Tuesday, 30 March 2010

Serotonin hypothesis of depression

A post from The Twenty-First Floor on the serotonin hypothesis of depression:
The main aetiological explanation for depression in the public consciousness is undoubtedly the “serotonin hypothesis”. This probably manifests more popularly as the idea that depression is somehow the result of a “chemical imbalance” in the brain, and therefore that sufferers of depression (whose suffering is not in question) are somehow the passive victims of an organic condition, like victims of diabetes, for example, and that this can be righted with medication. It’s a neat explanation, which, I guess, is why it’s so appealing. However, the evidence, as it so often does, suggests that depression is nowhere near this simple.
While I agree that the evidence for the serotonin hypothesis of depression (or even the rather wider monoamine hypothesis) is fairly weak, he links to this study finding mixed evidence for an association between suicide, impulsivity, and depression and serotonin metabolite levels. It is worth noting that a review by Mann et al (1989) is often taken as demonstrating that serotonin (or its metabolites) are reduced in the brainstem (source of serotonergic projections in the brain) in suicides, independent of underlying diagnosis. Although this actually only shows reduced serotonin in depressed suicides (if you look at the individual studies) that would actually make it stronger evidence for the hypothesis.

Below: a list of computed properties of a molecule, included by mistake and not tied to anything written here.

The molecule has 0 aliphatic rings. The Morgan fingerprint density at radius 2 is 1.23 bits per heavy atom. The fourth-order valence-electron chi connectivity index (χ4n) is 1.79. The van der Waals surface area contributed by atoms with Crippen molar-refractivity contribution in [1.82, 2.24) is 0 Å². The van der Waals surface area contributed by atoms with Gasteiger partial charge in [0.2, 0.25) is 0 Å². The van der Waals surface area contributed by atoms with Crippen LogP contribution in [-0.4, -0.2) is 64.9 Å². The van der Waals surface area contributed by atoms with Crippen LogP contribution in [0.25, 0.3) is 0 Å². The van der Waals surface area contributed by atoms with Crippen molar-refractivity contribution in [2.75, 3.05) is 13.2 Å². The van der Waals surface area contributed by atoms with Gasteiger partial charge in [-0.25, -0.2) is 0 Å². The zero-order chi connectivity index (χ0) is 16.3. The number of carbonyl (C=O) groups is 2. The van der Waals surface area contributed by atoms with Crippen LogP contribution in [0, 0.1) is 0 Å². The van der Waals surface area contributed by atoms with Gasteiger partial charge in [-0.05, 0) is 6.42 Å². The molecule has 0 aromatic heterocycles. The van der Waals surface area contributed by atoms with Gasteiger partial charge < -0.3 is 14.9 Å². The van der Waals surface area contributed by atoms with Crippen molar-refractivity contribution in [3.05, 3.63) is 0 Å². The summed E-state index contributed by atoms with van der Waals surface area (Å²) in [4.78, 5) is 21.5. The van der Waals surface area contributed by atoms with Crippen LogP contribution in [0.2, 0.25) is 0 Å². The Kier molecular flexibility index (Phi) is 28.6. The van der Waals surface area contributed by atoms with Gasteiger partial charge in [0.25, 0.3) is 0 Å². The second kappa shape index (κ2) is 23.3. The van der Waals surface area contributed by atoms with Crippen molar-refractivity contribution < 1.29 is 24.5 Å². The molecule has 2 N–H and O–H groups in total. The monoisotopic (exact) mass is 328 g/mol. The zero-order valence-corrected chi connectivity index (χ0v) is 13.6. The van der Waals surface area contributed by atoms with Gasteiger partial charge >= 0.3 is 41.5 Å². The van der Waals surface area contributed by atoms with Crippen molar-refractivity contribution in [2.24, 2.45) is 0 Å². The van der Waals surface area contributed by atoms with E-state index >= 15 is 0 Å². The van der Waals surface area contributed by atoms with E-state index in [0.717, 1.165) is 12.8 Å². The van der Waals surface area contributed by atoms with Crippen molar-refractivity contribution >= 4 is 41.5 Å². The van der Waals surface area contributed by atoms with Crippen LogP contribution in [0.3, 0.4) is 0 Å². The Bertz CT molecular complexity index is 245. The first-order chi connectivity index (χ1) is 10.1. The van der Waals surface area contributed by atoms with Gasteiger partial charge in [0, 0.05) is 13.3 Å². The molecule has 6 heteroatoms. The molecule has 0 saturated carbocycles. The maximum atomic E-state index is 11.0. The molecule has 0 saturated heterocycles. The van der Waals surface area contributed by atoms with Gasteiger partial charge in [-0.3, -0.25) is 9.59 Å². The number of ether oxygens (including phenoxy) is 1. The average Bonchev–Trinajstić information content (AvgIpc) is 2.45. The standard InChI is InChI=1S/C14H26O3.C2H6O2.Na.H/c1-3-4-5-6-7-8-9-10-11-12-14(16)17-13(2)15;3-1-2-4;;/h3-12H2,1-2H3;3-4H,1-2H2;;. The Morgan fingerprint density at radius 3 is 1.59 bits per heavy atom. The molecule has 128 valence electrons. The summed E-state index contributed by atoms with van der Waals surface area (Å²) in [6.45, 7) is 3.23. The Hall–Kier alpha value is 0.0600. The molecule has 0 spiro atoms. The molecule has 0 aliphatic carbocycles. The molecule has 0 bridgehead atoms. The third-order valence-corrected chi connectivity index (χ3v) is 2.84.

Lesmond said...

Hi..in context, that link was offered as a demontration of some of the problems there have been in attempts to validate the serotonin hypothesis rather than as an attempt to refute it.

pj said...

Sure, but the paper I provide is taken* as being very strong evidence in favour of the hypothesis - that you can't find evidence from the CSF is not actually massively surprising.

* Personally I think it is very flawed and studies looking at 5HT and 5HTIAA from this period are methodolgically dubious.